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Flowers of TimeOn Postapocalyptic Fiction$
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Mark Payne

Print publication date: 2020

Print ISBN-13: 9780691205946

Published to Princeton Scholarship Online: May 2021

DOI: 10.23943/princeton/9780691205946.001.0001

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PRINTED FROM PRINCETON SCHOLARSHIP ONLINE (www.princeton.universitypressscholarship.com). (c) Copyright Princeton University Press, 2022. All Rights Reserved. An individual user may print out a PDF of a single chapter of a monograph in PRSO for personal use.date: 16 May 2022

Introduction

Introduction

Postapocalyptic Pastoral

Chapter:
(p.1) Introduction
Source:
(p.iii) Flowers of Time
Author(s):

Mark Payne

Publisher:
Princeton University Press
DOI:10.23943/princeton/9780691205946.003.0001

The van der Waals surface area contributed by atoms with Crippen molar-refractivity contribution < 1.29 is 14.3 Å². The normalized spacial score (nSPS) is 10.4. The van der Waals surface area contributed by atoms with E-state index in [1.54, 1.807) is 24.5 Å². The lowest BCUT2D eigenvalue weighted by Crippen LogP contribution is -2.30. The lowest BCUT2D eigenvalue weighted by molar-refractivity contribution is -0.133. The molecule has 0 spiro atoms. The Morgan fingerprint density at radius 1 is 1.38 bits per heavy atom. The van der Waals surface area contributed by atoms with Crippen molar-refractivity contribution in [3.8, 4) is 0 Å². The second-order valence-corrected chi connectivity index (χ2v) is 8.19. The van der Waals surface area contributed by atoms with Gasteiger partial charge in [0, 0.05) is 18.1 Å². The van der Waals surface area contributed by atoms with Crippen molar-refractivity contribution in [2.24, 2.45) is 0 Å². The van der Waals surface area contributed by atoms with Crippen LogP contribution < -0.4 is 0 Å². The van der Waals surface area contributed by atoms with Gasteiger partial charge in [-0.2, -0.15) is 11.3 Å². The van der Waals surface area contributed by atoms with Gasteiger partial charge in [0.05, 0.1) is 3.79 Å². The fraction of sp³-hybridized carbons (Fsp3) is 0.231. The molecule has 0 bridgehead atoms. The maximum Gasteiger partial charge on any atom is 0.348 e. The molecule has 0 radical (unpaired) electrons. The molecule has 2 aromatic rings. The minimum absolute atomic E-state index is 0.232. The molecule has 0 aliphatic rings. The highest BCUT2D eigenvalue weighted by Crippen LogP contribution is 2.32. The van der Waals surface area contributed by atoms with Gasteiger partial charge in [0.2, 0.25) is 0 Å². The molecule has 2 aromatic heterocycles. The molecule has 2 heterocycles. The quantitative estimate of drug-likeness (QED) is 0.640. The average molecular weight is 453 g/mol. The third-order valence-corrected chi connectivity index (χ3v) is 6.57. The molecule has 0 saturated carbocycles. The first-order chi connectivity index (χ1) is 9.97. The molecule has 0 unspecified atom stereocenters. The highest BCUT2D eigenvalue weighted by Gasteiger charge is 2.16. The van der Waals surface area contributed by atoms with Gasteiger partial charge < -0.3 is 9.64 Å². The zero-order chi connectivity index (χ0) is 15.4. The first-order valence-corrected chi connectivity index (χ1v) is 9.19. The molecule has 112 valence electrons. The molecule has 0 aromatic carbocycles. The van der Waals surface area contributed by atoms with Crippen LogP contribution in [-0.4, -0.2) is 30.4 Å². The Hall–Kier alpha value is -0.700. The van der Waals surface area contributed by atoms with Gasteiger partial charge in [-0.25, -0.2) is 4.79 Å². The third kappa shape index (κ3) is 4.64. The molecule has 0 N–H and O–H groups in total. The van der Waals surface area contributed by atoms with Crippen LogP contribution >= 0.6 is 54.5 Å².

This chapter focuses on postapocalyptic fiction, which imagine the life that human beings might lead after the apocalyptic event has passed. It references large-scale works of literary fiction that stage how new forms of life emerge from catastrophe, how survivors adapt to the altered conditions of existence, and the various ways in which the past asserts its claims on them. It also elaborates the immediate past of the world that is lost and the deep past of prehistory and the anthropological imagination that returns with this loss. The chapter describes postapocalyptic fiction as political theory and a mode of persuasion in fictional form, which shows what it would be like to live that life. It discusses modern postapocalyptic fiction with Mary Shelley's The Last Man in 1826, which stages the return of small-scale agrarianism in the aftermath of catastrophe.

Keywords:   postapocalyptic fiction, apocalyptic event, literary fiction, political theory, Mary Shelley, The Last Man, catastrophe

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